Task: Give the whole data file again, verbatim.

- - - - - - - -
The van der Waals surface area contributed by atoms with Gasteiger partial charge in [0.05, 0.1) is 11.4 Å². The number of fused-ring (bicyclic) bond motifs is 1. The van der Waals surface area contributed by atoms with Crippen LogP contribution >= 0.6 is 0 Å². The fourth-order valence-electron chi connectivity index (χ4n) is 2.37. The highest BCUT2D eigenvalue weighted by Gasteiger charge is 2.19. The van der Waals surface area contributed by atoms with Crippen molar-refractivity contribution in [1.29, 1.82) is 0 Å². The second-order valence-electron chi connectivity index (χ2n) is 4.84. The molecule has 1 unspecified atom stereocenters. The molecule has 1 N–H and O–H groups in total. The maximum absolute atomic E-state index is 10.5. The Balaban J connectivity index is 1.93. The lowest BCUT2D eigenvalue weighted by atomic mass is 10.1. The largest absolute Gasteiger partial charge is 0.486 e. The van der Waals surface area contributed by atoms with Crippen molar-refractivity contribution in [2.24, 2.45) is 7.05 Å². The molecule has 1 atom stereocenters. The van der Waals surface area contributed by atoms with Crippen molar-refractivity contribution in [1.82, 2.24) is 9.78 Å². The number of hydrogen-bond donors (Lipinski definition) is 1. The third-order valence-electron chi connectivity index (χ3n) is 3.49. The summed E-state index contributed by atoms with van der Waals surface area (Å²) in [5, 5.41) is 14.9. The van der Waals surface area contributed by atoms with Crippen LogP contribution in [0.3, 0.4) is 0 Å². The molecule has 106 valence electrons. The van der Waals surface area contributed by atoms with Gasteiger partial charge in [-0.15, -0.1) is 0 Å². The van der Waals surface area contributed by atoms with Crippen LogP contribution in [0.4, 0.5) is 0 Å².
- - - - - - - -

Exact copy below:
The van der Waals surface area contributed by atoms with Gasteiger partial charge in [0.05, 0.1) is 11.4 Å². The number of fused-ring (bicyclic) bond motifs is 1. The van der Waals surface area contributed by atoms with Crippen LogP contribution >= 0.6 is 0 Å². The fourth-order valence-electron chi connectivity index (χ4n) is 2.37. The highest BCUT2D eigenvalue weighted by Gasteiger charge is 2.19. The van der Waals surface area contributed by atoms with Crippen molar-refractivity contribution in [1.29, 1.82) is 0 Å². The second-order valence-electron chi connectivity index (χ2n) is 4.84. The molecule has 1 unspecified atom stereocenters. The molecule has 1 N–H and O–H groups in total. The maximum absolute atomic E-state index is 10.5. The Balaban J connectivity index is 1.93. The lowest BCUT2D eigenvalue weighted by atomic mass is 10.1. The largest absolute Gasteiger partial charge is 0.486 e. The van der Waals surface area contributed by atoms with Crippen molar-refractivity contribution in [2.24, 2.45) is 7.05 Å². The molecule has 1 atom stereocenters. The van der Waals surface area contributed by atoms with Crippen molar-refractivity contribution in [1.82, 2.24) is 9.78 Å². The number of hydrogen-bond donors (Lipinski definition) is 1. The third-order valence-electron chi connectivity index (χ3n) is 3.49. The summed E-state index contributed by atoms with van der Waals surface area (Å²) in [5, 5.41) is 14.9. The van der Waals surface area contributed by atoms with Crippen LogP contribution in [0.3, 0.4) is 0 Å². The molecule has 106 valence electrons. The van der Waals surface area contributed by atoms with Gasteiger partial charge in [-0.15, -0.1) is 0 Å². The van der Waals surface area contributed by atoms with Crippen LogP contribution in [0.4, 0.5) is 0 Å².